the return of a victor to his native city was a splendid sight. He was dressed
 in a rich purple robe, and brought to his home in a chariot drawn by four white horses. His friends and
relatives followed him, all in their holiday garments; and then came a crowd, singing and cheering and shouting
at the top of their voices. When they had come to the walls, the procession stopped. "What need of walls of
defense for a city that has such men as he?" the people cried; and then a piece of the city wall was torn down
and the four white horses pranced over the ruins. Of course banquets followed, and often a generous gift of
gold and silver. The philosophers of the day sometimes reminded the citizens that these victors in the games
were of small value to the state. "They are of no use in peace," declared the wise men, "for not their minds
but their bodies have been trained; and they are of no use in war, for their training is so one-sided that they
soon break down if they attempt military service." Nevertheless, the worship of the athlete continued. In some
places he dined every day at the expense of the city, an
all the rest of his life had a front seat reserved for him in the theatre. His name was carefully inscribed on
the register that was kept at Olympia, and he was honored as long as he lived.
THE TWO-HUNDRED YARD DASH.
The Greeks had so much regard for these games that they dated events from them, counting the year of a
celebration an Olympiads the following three years as an "Olympiad." For instance 776 B.C. they called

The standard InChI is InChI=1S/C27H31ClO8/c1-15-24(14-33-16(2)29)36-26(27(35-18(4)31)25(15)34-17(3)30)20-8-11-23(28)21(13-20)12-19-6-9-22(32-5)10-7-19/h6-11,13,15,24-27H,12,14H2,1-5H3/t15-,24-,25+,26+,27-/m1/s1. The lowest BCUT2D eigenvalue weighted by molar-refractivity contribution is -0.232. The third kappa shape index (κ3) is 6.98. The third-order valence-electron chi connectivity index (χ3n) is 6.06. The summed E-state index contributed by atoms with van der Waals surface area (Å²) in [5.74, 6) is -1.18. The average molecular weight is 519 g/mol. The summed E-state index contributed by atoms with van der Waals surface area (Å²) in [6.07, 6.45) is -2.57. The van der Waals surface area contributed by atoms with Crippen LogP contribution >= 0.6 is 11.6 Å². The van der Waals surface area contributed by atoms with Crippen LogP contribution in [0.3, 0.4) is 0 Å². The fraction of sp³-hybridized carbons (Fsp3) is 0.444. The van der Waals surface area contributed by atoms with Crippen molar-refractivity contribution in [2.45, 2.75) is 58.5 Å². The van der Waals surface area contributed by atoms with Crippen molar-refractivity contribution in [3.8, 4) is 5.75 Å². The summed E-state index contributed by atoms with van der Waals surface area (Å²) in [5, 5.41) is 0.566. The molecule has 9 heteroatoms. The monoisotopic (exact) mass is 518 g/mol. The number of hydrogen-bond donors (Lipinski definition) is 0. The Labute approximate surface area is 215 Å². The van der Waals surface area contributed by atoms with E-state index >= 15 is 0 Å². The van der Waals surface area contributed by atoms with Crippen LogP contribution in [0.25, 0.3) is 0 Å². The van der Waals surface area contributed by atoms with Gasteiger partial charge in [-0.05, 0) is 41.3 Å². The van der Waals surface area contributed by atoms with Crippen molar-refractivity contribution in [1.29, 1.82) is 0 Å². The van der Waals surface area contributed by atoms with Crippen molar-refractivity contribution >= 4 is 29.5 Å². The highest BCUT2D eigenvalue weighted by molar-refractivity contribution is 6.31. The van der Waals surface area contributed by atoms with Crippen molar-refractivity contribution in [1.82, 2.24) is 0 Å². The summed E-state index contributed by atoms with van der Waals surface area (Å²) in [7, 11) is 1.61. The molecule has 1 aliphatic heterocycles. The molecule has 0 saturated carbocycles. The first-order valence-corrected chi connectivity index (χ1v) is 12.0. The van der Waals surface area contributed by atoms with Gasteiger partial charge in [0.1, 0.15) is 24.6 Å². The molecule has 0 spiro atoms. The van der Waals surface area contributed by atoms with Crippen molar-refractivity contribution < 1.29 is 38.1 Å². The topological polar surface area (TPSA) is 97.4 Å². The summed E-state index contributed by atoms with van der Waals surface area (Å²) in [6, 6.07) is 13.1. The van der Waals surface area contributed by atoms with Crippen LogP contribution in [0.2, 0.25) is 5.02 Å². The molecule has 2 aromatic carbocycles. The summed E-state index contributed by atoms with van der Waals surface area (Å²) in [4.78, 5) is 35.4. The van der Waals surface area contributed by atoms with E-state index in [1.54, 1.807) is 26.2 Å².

the first year of the first Olympiad; 770 B.C. the third year of the second Olympiad.
THE OLYMPIA FOOT-RACE.
For more than a thousand years these games were continued
 without a break. Their influence upon Greek life can hardly be rated too highly. They affected commerce, for
where so many thousand people were gathered together, there must have been a vast amount of buying and selling.
They affected art, for at the games the sculptor could find the finest of living models. They affected the
manners of the people, their regard for religious rites, and also their interest in literature and oratory; for
at most of the games contests in these lines also were held. The Greeks never became united into one nation,
but the games did much to make them feel that they had interests in common, and that if a tribe called in the
aid of a foreigner against another tribe, it was in some degree a traitor to the country.
 During the time of the Olympian games a truce was always held. No one not of pure Greek blood was allowed to
contend. There were many kinds of contests. The victor was crowned with an olive wreath. There were sacrifices
and banquets in his honor, and often statues of him were erected.
His return to his home was a splendid sight.
The philosophers claimed that the victors were of small value to the state, but the highest honors continued to
be shown them.
The Greeks dated events from the games, counting every four years as an Olympiad.
The games affected commerce, art, manners, regard for religious rites, and interest in literature and oratory.
They made the Greeks feel that they had something in common.
SUGGESTIONS FOR WRITTEN WORK
A boy describes a day at the games.
A victor writes a letter home telling of his triumph.
Why did the games affect the manners of the Greeks?
Hundreds of additional titles available for
online reading when you join Gateway to the Classics